With Vice President Xi Jinping’s appointment as Vice Chairman of the Central Military Commission of the Chinese Communist Party, he has emerged as the top dog in China’s fifth generation leadership. His influence on relations between North Korea and China and his management of Korean Peninsula issues will therefore be important for the future of the Peninsula.
It is likely that Vice President Xi will take over from current President Hu Jintao at the country’s 18th Party Congress in October, 2012, the same year that North Korea claims will see the completion of the “strong and prosperous state”.
The latest moves suggest, however, that the alliance between the two countries is unlikely to change when power changes hands.
After Xi Jinping took the office of Vice President in March, 2008 via the National People’s Congress, he visited Pyongyang in June to meet with Kim Jong Il and Kim Young Nam, the Supreme People’s Committee’s Permanent Chairperson. On the 8th of this month, he also attended an event celebrating the 65th anniversary of the Chosun Workers’ Party in the North’s embassy in Beijing.
During that event, Xi implied that China has formally acquiesced to Kim Jong Eun’s succession, saying, “With the new leadership of the North Korean Workers’ Party, we are inheriting a tradition and stepping forward into the future, with friendly good-neighbor relations and strengthening cooperative spirit.”
Experts on issues of China and North Korea predict that the two countries are likely to continue to be active in their exchanges at least until 2012, especially given the Chinese policy on foreign affairs, which can be summarized as “stable management of the Korea Peninsula.” At the same time, China and North Korea need to concentrate on their individual power transfers, to Xi Jingping and Kim Jong Eun.
On this, the chair of the Chinese Study Center at the Sejong Institute, Lee Tae Hwan told The Daily NK, “We should not expect any changes to relations between North Korea and China when Xi succeeds to power,” adding, “China is only likely to change its ways depending on the North Korean situation in the long run.”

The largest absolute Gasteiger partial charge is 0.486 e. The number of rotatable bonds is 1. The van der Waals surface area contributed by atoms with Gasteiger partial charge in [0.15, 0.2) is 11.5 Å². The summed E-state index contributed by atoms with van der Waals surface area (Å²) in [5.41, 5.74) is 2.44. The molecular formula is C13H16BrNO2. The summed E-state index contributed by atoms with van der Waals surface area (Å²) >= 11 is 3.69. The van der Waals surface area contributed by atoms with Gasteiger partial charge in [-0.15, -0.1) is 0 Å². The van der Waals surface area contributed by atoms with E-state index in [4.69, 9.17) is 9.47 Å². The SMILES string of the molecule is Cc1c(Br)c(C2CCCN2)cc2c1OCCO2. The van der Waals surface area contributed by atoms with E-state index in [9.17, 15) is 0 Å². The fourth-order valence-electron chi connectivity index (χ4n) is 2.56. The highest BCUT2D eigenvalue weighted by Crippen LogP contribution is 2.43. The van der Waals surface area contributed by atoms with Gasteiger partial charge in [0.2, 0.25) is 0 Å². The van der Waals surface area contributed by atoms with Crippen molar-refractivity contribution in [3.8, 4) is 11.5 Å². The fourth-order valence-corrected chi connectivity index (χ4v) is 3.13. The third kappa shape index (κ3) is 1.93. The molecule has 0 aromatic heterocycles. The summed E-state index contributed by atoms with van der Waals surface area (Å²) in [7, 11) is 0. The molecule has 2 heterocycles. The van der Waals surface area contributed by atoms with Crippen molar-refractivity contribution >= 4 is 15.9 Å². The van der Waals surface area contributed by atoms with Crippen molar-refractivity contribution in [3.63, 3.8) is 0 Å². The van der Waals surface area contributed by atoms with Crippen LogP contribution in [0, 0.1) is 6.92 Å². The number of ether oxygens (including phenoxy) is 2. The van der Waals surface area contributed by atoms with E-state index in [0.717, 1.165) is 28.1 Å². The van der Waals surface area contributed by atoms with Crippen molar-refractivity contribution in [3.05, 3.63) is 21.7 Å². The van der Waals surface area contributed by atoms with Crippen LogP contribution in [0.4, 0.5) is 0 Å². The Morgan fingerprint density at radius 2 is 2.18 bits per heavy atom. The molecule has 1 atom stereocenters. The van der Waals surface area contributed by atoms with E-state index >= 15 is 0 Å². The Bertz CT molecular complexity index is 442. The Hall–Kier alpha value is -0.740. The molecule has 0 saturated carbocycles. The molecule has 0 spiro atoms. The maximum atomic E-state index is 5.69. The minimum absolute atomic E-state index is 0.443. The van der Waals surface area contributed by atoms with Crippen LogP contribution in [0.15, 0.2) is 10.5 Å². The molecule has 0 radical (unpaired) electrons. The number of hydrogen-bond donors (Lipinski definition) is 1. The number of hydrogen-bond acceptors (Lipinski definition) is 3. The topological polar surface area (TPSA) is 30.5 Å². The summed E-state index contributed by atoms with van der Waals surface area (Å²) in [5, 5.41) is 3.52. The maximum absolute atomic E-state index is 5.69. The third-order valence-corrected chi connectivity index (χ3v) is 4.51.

An anonymous official from diplomatic circles also said, “It is the time for both countries to settle their succession systems. Therefore, the leading groups are likely to strengthen their exchanges until 2012.”
He emphasized, “The Chinese policy on North Korea, stable management, will not change just because there is a change of leader. They will keep their existing stance.”
Lee explained, however, that the difference is that while the schedule for the Chinese succession has already been confirmed, meaning they will be able to move forward with stability, North Korea could face several unstable elements in both politics and economics. Therefore, there is a high possibility of North Korea making a risky choice so as to remove such unstable elements, and this could have an impact on relations.
If North Korea carries out a nuclear test or missile launch to threaten the international community, for example, China will not embrace North Korea as now.
Lee predicted, “China needs to send a message to the international community that it is contributing to stability on the Korean Peninsula and regional development, so both countries’ relations would then be strained.”